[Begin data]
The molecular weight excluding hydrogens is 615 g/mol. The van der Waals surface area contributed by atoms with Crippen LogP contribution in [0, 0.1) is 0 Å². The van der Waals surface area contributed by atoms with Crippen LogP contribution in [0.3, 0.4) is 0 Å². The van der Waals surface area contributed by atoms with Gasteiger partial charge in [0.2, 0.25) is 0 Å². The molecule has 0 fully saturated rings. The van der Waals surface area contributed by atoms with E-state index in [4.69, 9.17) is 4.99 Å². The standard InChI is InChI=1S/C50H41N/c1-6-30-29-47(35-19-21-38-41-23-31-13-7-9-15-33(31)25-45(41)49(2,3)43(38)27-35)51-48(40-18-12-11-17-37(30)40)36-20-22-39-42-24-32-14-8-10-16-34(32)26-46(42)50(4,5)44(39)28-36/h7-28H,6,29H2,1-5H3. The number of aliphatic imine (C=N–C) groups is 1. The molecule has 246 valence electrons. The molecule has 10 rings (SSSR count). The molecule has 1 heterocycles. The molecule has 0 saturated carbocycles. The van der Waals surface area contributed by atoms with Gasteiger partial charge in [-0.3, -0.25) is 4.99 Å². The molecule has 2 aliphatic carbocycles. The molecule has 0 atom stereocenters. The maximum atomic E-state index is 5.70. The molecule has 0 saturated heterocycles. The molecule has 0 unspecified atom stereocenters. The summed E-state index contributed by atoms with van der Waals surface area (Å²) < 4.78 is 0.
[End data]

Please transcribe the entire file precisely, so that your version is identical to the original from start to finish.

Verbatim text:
The molecular weight excluding hydrogens is 615 g/mol. The van der Waals surface area contributed by atoms with Crippen LogP contribution in [0, 0.1) is 0 Å². The van der Waals surface area contributed by atoms with Crippen LogP contribution in [0.3, 0.4) is 0 Å². The van der Waals surface area contributed by atoms with Gasteiger partial charge in [0.2, 0.25) is 0 Å². The molecule has 0 fully saturated rings. The van der Waals surface area contributed by atoms with E-state index in [4.69, 9.17) is 4.99 Å². The standard InChI is InChI=1S/C50H41N/c1-6-30-29-47(35-19-21-38-41-23-31-13-7-9-15-33(31)25-45(41)49(2,3)43(38)27-35)51-48(40-18-12-11-17-37(30)40)36-20-22-39-42-24-32-14-8-10-16-34(32)26-46(42)50(4,5)44(39)28-36/h7-28H,6,29H2,1-5H3. The number of aliphatic imine (C=N–C) groups is 1. The molecule has 246 valence electrons. The molecule has 10 rings (SSSR count). The molecule has 1 heterocycles. The molecule has 0 saturated carbocycles. The van der Waals surface area contributed by atoms with Gasteiger partial charge in [-0.3, -0.25) is 4.99 Å². The molecule has 2 aliphatic carbocycles. The molecule has 0 atom stereocenters. The maximum atomic E-state index is 5.70. The molecule has 0 saturated heterocycles. The molecule has 0 unspecified atom stereocenters. The summed E-state index contributed by atoms with van der Waals surface area (Å²) < 4.78 is 0.